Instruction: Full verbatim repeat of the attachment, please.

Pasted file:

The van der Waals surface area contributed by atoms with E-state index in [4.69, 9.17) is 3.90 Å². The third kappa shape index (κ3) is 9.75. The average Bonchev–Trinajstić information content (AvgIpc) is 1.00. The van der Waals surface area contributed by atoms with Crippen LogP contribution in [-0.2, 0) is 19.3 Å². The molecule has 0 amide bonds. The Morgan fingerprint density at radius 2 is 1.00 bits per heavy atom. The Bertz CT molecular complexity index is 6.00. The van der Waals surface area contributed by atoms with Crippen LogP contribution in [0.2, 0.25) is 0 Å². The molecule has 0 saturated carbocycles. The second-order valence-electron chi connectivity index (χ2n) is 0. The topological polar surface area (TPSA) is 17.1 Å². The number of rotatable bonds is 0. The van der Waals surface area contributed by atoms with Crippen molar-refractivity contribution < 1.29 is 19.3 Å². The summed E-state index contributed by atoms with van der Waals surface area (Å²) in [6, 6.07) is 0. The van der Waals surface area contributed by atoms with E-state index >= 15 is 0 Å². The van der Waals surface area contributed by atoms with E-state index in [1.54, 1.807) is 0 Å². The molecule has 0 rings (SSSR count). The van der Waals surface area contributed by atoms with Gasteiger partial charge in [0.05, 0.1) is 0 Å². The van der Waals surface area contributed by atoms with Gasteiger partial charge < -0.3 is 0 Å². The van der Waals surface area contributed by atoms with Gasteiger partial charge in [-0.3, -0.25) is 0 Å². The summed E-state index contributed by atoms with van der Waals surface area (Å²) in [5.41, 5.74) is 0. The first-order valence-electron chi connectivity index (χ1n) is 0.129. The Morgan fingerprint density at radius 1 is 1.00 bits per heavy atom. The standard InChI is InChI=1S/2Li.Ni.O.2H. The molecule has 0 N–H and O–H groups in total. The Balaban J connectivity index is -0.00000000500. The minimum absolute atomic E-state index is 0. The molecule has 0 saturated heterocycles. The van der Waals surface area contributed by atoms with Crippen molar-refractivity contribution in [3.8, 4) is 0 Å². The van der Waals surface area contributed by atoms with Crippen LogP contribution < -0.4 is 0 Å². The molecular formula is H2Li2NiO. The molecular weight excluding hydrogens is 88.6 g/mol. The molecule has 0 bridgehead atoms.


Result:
The van der Waals surface area contributed by atoms with E-state index in [4.69, 9.17) is 3.90 Å². The third kappa shape index (κ3) is 9.75. The average Bonchev–Trinajstić information content (AvgIpc) is 1.00. The van der Waals surface area contributed by atoms with Crippen LogP contribution in [-0.2, 0) is 19.3 Å². The molecule has 0 amide bonds. The Morgan fingerprint density at radius 2 is 1.00 bits per heavy atom. The Bertz CT molecular complexity index is 6.00. The van der Waals surface area contributed by atoms with Crippen LogP contribution in [0.2, 0.25) is 0 Å². The molecule has 0 saturated carbocycles. The second-order valence-electron chi connectivity index (χ2n) is 0. The topological polar surface area (TPSA) is 17.1 Å². The number of rotatable bonds is 0. The van der Waals surface area contributed by atoms with Crippen molar-refractivity contribution < 1.29 is 19.3 Å². The summed E-state index contributed by atoms with van der Waals surface area (Å²) in [6, 6.07) is 0. The van der Waals surface area contributed by atoms with E-state index >= 15 is 0 Å². The van der Waals surface area contributed by atoms with E-state index in [1.54, 1.807) is 0 Å². The molecule has 0 rings (SSSR count). The van der Waals surface area contributed by atoms with Gasteiger partial charge in [0.05, 0.1) is 0 Å². The van der Waals surface area contributed by atoms with Gasteiger partial charge < -0.3 is 0 Å². The van der Waals surface area contributed by atoms with Gasteiger partial charge in [-0.3, -0.25) is 0 Å². The summed E-state index contributed by atoms with van der Waals surface area (Å²) in [5.41, 5.74) is 0. The first-order valence-electron chi connectivity index (χ1n) is 0.129. The Morgan fingerprint density at radius 1 is 1.00 bits per heavy atom. The standard InChI is InChI=1S/2Li.Ni.O.2H. The molecule has 0 N–H and O–H groups in total. The Balaban J connectivity index is -0.00000000500. The minimum absolute atomic E-state index is 0. The molecule has 0 saturated heterocycles. The van der Waals surface area contributed by atoms with Crippen molar-refractivity contribution in [3.8, 4) is 0 Å². The van der Waals surface area contributed by atoms with Crippen LogP contribution < -0.4 is 0 Å². The molecular formula is H2Li2NiO. The molecular weight excluding hydrogens is 88.6 g/mol. The molecule has 0 bridgehead atoms.